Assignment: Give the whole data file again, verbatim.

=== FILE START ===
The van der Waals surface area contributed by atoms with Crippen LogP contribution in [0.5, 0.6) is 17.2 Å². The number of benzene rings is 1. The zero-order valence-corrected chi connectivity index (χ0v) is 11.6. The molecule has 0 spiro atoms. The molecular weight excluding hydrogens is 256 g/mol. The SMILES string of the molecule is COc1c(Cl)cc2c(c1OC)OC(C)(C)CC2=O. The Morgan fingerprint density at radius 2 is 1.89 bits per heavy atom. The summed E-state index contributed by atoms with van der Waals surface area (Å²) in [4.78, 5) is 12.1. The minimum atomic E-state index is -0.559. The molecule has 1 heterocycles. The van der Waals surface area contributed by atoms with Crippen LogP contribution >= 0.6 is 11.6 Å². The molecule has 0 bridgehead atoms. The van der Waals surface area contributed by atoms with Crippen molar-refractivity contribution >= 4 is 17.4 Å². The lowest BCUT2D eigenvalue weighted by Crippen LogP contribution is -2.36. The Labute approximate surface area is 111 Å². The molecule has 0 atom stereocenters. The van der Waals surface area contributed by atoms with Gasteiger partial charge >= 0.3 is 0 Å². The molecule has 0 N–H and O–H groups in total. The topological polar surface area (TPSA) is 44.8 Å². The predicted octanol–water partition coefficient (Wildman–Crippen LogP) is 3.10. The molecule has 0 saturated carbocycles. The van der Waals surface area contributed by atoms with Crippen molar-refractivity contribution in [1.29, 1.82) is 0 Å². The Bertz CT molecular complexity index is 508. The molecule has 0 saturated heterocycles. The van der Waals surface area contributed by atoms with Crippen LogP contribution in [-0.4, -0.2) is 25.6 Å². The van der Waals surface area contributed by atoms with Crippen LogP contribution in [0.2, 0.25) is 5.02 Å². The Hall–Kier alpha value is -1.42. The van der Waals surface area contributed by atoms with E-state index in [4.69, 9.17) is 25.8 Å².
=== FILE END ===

The van der Waals surface area contributed by atoms with Crippen LogP contribution in [0.5, 0.6) is 17.2 Å². The number of benzene rings is 1. The zero-order valence-corrected chi connectivity index (χ0v) is 11.6. The molecule has 0 spiro atoms. The molecular weight excluding hydrogens is 256 g/mol. The SMILES string of the molecule is COc1c(Cl)cc2c(c1OC)OC(C)(C)CC2=O. The Morgan fingerprint density at radius 2 is 1.89 bits per heavy atom. The summed E-state index contributed by atoms with van der Waals surface area (Å²) in [4.78, 5) is 12.1. The minimum atomic E-state index is -0.559. The molecule has 1 heterocycles. The van der Waals surface area contributed by atoms with Crippen LogP contribution >= 0.6 is 11.6 Å². The molecule has 0 bridgehead atoms. The van der Waals surface area contributed by atoms with Crippen molar-refractivity contribution >= 4 is 17.4 Å². The lowest BCUT2D eigenvalue weighted by Crippen LogP contribution is -2.36. The Labute approximate surface area is 111 Å². The molecule has 0 atom stereocenters. The van der Waals surface area contributed by atoms with Gasteiger partial charge >= 0.3 is 0 Å². The molecule has 0 N–H and O–H groups in total. The topological polar surface area (TPSA) is 44.8 Å². The predicted octanol–water partition coefficient (Wildman–Crippen LogP) is 3.10. The molecule has 0 saturated carbocycles. The van der Waals surface area contributed by atoms with Crippen molar-refractivity contribution in [1.29, 1.82) is 0 Å². The Bertz CT molecular complexity index is 508. The molecule has 0 saturated heterocycles. The van der Waals surface area contributed by atoms with Crippen LogP contribution in [-0.4, -0.2) is 25.6 Å². The van der Waals surface area contributed by atoms with Crippen LogP contribution in [0.2, 0.25) is 5.02 Å². The Hall–Kier alpha value is -1.42. The van der Waals surface area contributed by atoms with E-state index in [4.69, 9.17) is 25.8 Å².